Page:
FIP 102: Why donor money is distorting the entrepreneurship ecosystem in East Africa, with Fiona Mungai of Endeavor

Fiona Mungai joined endeavour with six years of experience working in Private Equity and Asset Management in East Africa. Fiona started her career at British American Asset Managers and then at Actis — a leading pan emerging markets private equity fund, She he been a founding member and Board Director of the East Africa Venture Capital and Private Equity Association that has 100+ members.

On this episode you’ll learn:

  • Endeavour supports high impact entrepreneurs. Why? Because high impact entrepreneurs are able to create thousands of jobs, can come up with a business model that is scalable, and can create millions of dollars of revenues.
  • High impact entrepreneurs will also support the entrepreneurship ecosystem, by creating an entrepreneurship culture within their organisations, empowering their employees to think about spinning off to create their own businesses, are willing to mentor the next generation of entrepreneurs and re-invest capital back into the ecosystem.
  • There are very few venture capital or early stage funds operating in East Africa. Even those that do label themselves as venture capital, have the risk profile of private equity funds. Which means they do less hand holding and have a lower risk tolerance.
  • As a result, many entrepreneurs in East Africa have to look for investors aboard, for example in the US or Europe, and growing their networks and relationships with these investors from afar can be a challenge.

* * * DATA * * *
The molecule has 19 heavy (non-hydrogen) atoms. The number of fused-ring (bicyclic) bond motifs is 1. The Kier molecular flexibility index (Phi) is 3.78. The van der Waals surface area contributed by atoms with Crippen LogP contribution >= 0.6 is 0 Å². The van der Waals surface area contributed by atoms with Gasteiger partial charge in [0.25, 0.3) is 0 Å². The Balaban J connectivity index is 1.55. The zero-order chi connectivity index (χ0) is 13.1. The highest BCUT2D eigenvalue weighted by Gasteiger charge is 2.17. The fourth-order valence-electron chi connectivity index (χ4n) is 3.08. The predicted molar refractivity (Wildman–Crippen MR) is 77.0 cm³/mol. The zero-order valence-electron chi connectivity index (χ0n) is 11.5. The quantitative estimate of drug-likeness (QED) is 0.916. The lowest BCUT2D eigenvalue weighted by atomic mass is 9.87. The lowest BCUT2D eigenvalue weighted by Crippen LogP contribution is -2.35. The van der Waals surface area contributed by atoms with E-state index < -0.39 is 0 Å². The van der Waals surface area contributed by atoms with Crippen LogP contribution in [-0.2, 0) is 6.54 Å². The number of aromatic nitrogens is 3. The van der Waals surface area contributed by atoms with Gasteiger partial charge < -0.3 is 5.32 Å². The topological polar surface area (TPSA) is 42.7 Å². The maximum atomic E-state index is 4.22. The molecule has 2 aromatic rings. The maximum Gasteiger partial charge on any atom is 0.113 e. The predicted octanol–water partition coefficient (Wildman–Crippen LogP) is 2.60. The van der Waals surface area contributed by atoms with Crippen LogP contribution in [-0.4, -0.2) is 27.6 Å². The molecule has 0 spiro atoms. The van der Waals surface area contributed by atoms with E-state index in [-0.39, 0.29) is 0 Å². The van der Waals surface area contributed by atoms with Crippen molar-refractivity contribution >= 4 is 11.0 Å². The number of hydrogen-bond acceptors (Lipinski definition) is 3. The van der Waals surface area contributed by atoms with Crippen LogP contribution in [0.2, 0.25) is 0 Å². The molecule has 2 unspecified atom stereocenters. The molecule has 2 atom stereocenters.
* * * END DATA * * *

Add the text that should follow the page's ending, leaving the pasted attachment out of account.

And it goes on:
• Endeavour connects businesses with international investors, by organising roadshows for entrepreneurs and networking events with investors in the Middle East, Asia, Europe and the US.
  • International investors have a certain expectation for how companies should be packaged, which companies in East Africa need to know about. This includes things like governance structures, leadership and HR structures, business model optimisation, and business model valuation.
  • There is alot of soft money (grants) supporting entrepreneurship in the East Africa ecosystem. Those providing the soft money may also be advising the entrepreneurs, but don’t necessarily have experience running a business that has scaled. The prevalence of grants to scale businesses can create a dependency, that hinders the ability of the business to scale.
  • Endeavour also advocates for entrepreneurs to pay it forward in (a) investing money back into the ecosystem after an exit / liquidity event, and (b) mentorship, by supporting up and coming entrepreneurs with advice and access to networks.
  • Relationships takes time, so you need to be on the road meeting potential investors at least 12 months before you need the funds. The feedback you receive from investor conversations can feed back into your business and will serve you well as you go back on the road.

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